We simply can't talk about reducing waste without looking at the easiest thing to keep out of the landfill, and the thing that does the environment the most good.
How To Maintain a ZERO Waste Home
After precycling, recycling, and composting, there are still usually odds and ends that are hard to avoid. Learn what to do to keep even plastic ties and foil wrappers from the trash.
Besides cans and glass bottles, this short section gives you ideas on how to recycle the rest of what you might otherwise throw away.
Recycling Ideas for Unwanted Household Items
This guest post talks about how you can recycle, and upcycle some common household items that you may no longer need or use.
E-waste accounts for a tremendous amount of landfill these days. But computers, cell phones and other electronics can be recycled easily for their materials.
Have a question about how to recycle something? Ask it here!
Stainless Steel Water Bottles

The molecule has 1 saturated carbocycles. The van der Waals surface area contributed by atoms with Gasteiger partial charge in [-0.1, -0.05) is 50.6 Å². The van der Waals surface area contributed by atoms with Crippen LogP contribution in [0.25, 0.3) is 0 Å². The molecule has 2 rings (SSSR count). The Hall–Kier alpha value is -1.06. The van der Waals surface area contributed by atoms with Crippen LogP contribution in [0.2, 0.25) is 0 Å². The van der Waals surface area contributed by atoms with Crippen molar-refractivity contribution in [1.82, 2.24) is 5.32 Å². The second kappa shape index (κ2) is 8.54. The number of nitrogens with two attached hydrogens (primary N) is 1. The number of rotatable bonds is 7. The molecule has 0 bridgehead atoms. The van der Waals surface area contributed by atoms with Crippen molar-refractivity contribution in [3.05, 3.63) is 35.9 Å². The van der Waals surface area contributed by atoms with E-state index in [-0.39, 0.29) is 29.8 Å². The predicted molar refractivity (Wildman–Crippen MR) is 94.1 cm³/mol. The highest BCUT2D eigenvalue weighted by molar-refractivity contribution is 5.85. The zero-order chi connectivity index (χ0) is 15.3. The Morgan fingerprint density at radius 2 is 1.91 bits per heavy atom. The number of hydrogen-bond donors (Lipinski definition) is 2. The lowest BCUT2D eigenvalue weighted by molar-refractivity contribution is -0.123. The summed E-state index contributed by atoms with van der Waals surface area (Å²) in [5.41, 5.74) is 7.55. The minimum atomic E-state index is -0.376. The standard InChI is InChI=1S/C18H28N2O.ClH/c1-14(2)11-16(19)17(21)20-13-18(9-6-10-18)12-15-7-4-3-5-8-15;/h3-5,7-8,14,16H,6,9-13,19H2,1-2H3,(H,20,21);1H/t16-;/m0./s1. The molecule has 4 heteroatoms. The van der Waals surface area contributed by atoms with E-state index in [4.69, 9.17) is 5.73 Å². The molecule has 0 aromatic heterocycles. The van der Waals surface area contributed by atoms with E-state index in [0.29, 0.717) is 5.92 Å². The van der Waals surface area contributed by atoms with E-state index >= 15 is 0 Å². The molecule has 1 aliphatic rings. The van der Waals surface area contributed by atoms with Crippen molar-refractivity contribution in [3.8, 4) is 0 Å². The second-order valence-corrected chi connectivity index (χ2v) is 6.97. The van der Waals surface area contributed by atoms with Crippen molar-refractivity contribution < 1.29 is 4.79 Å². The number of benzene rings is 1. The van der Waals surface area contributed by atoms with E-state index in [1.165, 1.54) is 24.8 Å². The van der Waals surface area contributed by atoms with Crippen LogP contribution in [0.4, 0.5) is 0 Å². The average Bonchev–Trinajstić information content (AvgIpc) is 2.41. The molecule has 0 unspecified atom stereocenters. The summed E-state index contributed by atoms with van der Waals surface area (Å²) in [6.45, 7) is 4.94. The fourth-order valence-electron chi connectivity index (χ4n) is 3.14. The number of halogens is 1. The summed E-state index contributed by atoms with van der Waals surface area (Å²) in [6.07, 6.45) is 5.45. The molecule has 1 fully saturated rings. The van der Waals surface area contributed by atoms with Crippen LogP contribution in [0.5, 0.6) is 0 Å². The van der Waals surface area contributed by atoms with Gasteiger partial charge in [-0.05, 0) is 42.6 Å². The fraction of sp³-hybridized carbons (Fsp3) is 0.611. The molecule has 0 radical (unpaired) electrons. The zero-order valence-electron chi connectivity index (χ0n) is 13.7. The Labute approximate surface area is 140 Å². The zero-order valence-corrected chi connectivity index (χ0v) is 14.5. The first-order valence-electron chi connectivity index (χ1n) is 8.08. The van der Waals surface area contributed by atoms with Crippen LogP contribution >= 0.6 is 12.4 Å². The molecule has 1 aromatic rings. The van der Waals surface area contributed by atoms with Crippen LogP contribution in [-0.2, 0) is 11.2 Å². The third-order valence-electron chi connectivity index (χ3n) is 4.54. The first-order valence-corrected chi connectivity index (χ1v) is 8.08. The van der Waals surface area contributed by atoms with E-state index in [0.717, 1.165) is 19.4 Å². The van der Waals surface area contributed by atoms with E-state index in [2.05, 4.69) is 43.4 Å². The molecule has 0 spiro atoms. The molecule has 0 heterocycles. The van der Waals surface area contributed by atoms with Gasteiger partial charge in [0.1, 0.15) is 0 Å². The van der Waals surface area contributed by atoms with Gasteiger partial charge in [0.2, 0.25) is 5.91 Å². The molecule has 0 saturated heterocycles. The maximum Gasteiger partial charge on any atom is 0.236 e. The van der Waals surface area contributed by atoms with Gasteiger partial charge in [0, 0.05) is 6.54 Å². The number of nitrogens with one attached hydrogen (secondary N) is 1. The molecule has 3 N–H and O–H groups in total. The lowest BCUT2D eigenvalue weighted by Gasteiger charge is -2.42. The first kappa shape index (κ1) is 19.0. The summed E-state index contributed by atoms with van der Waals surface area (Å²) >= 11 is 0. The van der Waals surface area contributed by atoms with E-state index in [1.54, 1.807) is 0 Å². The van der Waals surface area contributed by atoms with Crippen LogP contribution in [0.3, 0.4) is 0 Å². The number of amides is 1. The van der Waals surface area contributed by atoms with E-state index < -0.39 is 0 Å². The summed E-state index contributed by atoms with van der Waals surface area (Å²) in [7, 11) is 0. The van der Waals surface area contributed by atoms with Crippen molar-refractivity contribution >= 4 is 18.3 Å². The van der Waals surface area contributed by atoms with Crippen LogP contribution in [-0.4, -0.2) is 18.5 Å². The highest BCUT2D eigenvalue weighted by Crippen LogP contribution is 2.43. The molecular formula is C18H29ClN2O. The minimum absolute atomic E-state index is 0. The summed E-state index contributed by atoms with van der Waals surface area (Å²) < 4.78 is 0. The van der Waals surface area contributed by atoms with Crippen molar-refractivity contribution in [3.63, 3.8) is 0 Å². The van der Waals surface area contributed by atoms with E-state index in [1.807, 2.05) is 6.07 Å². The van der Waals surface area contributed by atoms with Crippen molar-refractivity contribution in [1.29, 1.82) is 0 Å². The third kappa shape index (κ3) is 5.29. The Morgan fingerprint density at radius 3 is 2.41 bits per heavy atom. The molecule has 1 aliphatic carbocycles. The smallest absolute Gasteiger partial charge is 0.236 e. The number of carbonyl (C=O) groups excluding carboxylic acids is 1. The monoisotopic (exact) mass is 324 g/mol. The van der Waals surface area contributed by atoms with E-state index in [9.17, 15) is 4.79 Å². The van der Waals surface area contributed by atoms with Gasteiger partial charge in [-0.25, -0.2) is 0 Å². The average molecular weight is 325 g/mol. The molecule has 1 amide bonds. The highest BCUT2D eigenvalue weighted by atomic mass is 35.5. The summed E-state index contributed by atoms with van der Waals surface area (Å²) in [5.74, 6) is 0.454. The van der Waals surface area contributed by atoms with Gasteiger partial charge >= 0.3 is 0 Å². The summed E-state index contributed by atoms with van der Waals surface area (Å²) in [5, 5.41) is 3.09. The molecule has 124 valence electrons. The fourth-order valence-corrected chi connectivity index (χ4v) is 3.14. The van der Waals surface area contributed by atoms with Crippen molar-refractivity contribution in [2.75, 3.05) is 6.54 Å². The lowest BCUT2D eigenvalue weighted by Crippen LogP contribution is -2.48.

It's important to know what to look for in your stainless steel water bottle, and what to avoid.
Truly Recycled Toilet Paper: Cloth Toilet Paper Facts
If you're really ready to go green, cloth toilet paper is the answer. I know, I know...it sounds pretty "out there" when you first hear about it. But I encourage you to read this article on it to learn the facts and tips to making it work.
Fabric Gift Wrap: Your Unique Wrapping Alternative
One beautiful and sustainable alternative to traditional wrapping paper is fabric gift wrap. This unique gift wrap idea is reusable for many years and can be very affordable.
4 Steps to Stop Receiving Junk Mail
Put an end to the stacks of junk mail and you could save up to 69 POUNDS of paper each year.
Truly Reusable Razors
Disposable razors are expensive and dull quickly. Learn about safety razors and straight razors to "reduce reuse recycle" your shaving habits.
3 Alternatives to Plastic Food Storage Containers
Getting rid of plastics is a big step, and food storage tends to be on that people question. But there are many airtight alternatives that are just as safe, but healthier and cheaper than chemical-filled, short-lived plastic containers.
Reusable Shopping Bags
Using reusable bags is a popular recommendation for green living. Learn what to look for in your reusable bag.